Are Marans Chickens Cold-Hardy?

French Marans chickens are one of the coolest-looking fowl available for backyard farmers. 

But their uniqueness means their care needs are a bit different than the standard hen. 

Temperature and weather, in particular, are big ones in particular, which begs the question: 

Are Maran chickens cold-hardy?

The Marans chicken’s large body and fluffy plumage make it well-suited to colder climates. Even though the Marans chicken is winter hardy, special care must be taken to ensure the bird does not suffer from frostbite on its comb or feet.

You must also ensure your Marans chickens are kept dry and warm at night when temperatures in the winter months are at their lowest.

When the dense plumage of a Marans gets wet, it takes a while to dry off, making the bird more susceptible to cold temperatures.

Read on to learn how to protect your Marans chickens in cold climates.

marans chickens in cold weather

What Are the Coldest Temperatures Marans Can Withstand?

Marans chickens are hardy birds, able to withstand temperatures just below 32° degrees Fahrenheit (0° C) as long as they are kept dry.

Chickens have several layers of body feathers which trap air next to the skin and keep their bodies warm.

If your Marans’ fluffy feathers get wet from playing in the snow or being left out in the rain, they can no longer retain heat.

Whenever your Marans chickens get wet in the winter months, it is crucial to wrap the birds in a towel or use a blow dryer to dry them off before putting them in the coop at night.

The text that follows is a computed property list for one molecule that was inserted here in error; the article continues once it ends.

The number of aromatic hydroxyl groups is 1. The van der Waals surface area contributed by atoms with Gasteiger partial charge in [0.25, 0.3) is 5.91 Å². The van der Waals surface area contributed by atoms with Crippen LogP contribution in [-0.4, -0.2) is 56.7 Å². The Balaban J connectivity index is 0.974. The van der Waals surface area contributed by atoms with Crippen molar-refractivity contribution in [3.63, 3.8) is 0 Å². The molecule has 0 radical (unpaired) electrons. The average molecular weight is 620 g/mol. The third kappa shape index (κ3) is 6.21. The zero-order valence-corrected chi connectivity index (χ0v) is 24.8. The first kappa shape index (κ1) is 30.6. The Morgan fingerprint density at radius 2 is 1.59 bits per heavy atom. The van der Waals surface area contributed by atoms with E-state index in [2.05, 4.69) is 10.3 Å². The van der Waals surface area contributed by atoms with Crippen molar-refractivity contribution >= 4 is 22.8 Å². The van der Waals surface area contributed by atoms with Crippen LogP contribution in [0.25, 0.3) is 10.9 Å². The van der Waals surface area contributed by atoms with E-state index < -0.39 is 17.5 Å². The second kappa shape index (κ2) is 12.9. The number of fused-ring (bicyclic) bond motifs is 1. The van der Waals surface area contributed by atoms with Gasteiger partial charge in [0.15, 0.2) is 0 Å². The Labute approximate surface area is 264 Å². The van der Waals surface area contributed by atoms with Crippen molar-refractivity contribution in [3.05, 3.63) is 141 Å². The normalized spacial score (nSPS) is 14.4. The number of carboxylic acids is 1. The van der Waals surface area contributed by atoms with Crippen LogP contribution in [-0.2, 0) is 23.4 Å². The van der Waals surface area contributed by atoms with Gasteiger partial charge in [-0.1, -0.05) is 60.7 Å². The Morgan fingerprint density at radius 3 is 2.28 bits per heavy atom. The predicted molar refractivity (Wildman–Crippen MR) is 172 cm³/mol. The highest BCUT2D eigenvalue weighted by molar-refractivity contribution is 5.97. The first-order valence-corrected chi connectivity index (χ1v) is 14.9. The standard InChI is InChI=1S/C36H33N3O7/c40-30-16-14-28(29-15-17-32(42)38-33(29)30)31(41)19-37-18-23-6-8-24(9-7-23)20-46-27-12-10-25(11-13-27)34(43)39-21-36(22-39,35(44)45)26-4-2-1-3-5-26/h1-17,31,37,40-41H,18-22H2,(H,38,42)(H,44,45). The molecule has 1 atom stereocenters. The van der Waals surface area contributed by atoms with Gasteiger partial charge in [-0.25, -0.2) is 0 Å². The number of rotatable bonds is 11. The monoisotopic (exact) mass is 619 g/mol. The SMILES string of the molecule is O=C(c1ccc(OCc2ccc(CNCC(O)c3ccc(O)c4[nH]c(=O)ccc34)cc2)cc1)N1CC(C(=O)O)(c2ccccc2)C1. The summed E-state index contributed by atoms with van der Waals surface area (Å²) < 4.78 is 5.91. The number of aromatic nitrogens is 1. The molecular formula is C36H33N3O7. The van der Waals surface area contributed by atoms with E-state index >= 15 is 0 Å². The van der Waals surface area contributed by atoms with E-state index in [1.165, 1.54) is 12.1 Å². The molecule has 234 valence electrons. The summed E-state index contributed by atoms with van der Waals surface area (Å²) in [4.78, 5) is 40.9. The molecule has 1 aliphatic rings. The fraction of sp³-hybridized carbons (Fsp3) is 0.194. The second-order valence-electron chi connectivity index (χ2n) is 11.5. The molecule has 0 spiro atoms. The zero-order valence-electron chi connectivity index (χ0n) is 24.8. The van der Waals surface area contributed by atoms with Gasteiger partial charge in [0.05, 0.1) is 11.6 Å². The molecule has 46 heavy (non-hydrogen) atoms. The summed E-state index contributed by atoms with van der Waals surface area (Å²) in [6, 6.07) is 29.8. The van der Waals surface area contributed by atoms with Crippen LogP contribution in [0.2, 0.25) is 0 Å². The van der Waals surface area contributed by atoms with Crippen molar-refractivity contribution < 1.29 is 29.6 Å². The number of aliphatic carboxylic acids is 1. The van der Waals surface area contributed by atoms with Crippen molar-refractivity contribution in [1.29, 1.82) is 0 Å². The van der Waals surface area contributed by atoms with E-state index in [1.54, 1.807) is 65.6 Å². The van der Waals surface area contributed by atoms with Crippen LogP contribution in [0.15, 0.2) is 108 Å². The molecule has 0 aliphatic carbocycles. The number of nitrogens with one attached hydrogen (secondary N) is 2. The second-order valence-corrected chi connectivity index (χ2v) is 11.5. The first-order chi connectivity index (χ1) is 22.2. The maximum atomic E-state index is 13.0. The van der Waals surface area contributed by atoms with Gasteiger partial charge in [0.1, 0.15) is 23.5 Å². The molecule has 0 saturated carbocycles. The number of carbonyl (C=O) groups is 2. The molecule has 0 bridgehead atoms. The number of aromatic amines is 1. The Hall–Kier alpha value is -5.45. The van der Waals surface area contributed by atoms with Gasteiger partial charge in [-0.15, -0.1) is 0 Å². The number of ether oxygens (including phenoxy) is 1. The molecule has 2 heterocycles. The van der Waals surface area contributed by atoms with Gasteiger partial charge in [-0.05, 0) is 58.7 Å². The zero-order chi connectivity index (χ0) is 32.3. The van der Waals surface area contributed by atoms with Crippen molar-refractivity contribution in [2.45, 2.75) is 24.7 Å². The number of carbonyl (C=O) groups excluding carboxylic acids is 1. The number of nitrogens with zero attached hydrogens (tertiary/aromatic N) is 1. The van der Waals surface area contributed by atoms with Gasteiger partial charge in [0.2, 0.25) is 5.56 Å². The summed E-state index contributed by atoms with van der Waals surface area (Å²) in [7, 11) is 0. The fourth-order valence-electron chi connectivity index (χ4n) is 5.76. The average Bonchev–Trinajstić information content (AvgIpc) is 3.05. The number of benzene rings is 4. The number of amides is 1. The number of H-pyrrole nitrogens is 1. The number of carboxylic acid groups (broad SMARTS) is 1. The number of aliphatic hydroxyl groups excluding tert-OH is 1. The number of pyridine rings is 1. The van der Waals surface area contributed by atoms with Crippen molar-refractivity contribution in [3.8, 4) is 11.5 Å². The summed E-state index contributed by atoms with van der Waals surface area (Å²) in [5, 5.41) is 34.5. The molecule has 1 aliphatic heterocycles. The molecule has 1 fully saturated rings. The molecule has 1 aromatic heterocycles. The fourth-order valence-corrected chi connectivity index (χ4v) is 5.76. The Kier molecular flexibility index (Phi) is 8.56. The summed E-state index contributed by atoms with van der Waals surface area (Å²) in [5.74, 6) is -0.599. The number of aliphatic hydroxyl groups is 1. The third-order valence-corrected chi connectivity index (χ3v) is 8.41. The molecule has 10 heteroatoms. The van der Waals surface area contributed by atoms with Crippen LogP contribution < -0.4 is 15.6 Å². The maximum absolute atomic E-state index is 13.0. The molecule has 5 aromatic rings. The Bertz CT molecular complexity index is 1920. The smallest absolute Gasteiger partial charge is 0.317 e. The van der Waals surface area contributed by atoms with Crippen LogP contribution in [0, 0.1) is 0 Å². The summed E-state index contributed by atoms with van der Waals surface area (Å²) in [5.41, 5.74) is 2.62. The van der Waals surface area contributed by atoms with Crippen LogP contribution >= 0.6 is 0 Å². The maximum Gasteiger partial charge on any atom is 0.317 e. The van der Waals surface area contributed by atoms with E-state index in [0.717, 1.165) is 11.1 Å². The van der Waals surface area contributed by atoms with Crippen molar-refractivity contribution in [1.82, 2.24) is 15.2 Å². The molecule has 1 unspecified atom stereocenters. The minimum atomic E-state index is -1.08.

It is not fair to your Marans to keep them inside the chicken coop all winter, as they are active birds and will become restless.

Allow your Marans out of the coop to get some fresh air in the winter, but limit their time outdoors if temperatures during the day are well below freezing.

protecting marans chickens in winter

Are Marans Chickens Prone to Frostbite?

Marans have medium to large single combs, which are more prone to frostbite than breeds with pea-sized combs.

Roosters are especially prone to frostbite because of their more prominent combs, which will also happen to hens.

The fleshy combs are exposed to frigid temperatures without feathers insulating them.

You will know your Marans has frostbite on its comb if you see black spots at the tips.

These black spots are dead tissue and will not grow back.

Do not attempt to trim away these blackened areas.

Instead, wrap your Marans in a soft towel and place a warm, wet washcloth on the comb to increase blood flow to the area and prevent the damage from spreading.

Take care not to rub the affected area.

French Marans with fluffy leg feathers are also prone to frostbite on their feet and toes, especially if the feathers are wet in freezing temperatures.

If you notice signs of frostbite on your bird’s feet, move it to a warm place as soon as possible.

Severe frostbite will cause lameness in your Marans and may require surgery to amputate any affected toes.

Do Marans Lay Eggs in the Winter?

Marans are a dual-purpose breed, and they are decent layers.

A Marans hen will typically lay 4-5 large brown eggs per week for an average of 150-200 brown eggs per year.

Egg production varies from bird to bird and depends on several factors, including overall health, living conditions, and diet.

The eggs from a Marans hen will be dark brown at the beginning of the laying season.

As the hen continues to lay eggs, they will gradually become lighter brown due to the limited amount of pigment in the oviducts.

Marans may continue to lay eggs through winter if temperatures are mild.

Egg production may decline in Marans if they live in areas with particularly harsh winters.

It is normal for many breeds of chickens to completely stop laying eggs in winter.

Further Reading: Everything you ever wanted to know about Marans chicken eggs

warm coops for marans chickens in winter